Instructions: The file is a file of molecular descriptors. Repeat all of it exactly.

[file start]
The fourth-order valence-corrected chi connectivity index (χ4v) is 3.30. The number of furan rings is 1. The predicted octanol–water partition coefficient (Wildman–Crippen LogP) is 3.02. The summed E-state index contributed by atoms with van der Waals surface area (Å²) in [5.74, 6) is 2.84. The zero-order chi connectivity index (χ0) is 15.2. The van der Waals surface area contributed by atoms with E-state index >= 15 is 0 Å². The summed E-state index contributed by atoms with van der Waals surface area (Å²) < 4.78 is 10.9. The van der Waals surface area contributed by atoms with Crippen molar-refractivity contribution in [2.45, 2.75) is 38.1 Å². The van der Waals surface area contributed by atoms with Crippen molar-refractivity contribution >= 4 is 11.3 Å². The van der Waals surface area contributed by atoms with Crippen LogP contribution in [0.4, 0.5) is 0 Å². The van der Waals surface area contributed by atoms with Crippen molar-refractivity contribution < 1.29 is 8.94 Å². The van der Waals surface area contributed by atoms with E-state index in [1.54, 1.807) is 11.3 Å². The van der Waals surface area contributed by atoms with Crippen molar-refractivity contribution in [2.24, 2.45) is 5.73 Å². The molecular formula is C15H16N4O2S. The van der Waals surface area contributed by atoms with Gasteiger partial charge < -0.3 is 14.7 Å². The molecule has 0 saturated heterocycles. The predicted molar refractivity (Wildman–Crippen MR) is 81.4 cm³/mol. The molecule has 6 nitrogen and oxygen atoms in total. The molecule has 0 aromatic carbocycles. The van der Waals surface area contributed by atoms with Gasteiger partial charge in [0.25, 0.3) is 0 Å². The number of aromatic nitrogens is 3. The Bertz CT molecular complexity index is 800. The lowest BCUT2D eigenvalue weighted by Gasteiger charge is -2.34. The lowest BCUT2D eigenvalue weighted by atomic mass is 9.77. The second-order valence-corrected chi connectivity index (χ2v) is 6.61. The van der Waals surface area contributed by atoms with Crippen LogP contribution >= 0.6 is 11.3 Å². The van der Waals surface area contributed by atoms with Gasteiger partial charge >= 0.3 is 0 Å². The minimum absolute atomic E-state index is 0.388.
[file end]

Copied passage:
The fourth-order valence-corrected chi connectivity index (χ4v) is 3.30. The number of furan rings is 1. The predicted octanol–water partition coefficient (Wildman–Crippen LogP) is 3.02. The summed E-state index contributed by atoms with van der Waals surface area (Å²) in [5.74, 6) is 2.84. The zero-order chi connectivity index (χ0) is 15.2. The van der Waals surface area contributed by atoms with E-state index >= 15 is 0 Å². The summed E-state index contributed by atoms with van der Waals surface area (Å²) < 4.78 is 10.9. The van der Waals surface area contributed by atoms with Crippen molar-refractivity contribution in [2.45, 2.75) is 38.1 Å². The van der Waals surface area contributed by atoms with Crippen molar-refractivity contribution >= 4 is 11.3 Å². The van der Waals surface area contributed by atoms with Crippen LogP contribution in [0.4, 0.5) is 0 Å². The van der Waals surface area contributed by atoms with Crippen molar-refractivity contribution < 1.29 is 8.94 Å². The van der Waals surface area contributed by atoms with E-state index in [1.54, 1.807) is 11.3 Å². The van der Waals surface area contributed by atoms with Crippen molar-refractivity contribution in [2.24, 2.45) is 5.73 Å². The molecular formula is C15H16N4O2S. The van der Waals surface area contributed by atoms with Gasteiger partial charge < -0.3 is 14.7 Å². The molecule has 0 saturated heterocycles. The predicted molar refractivity (Wildman–Crippen MR) is 81.4 cm³/mol. The molecule has 6 nitrogen and oxygen atoms in total. The molecule has 0 aromatic carbocycles. The van der Waals surface area contributed by atoms with Gasteiger partial charge in [0.25, 0.3) is 0 Å². The number of aromatic nitrogens is 3. The Bertz CT molecular complexity index is 800. The lowest BCUT2D eigenvalue weighted by Gasteiger charge is -2.34. The lowest BCUT2D eigenvalue weighted by atomic mass is 9.77. The second-order valence-corrected chi connectivity index (χ2v) is 6.61. The van der Waals surface area contributed by atoms with Crippen LogP contribution >= 0.6 is 11.3 Å². The van der Waals surface area contributed by atoms with Gasteiger partial charge >= 0.3 is 0 Å². The minimum absolute atomic E-state index is 0.388.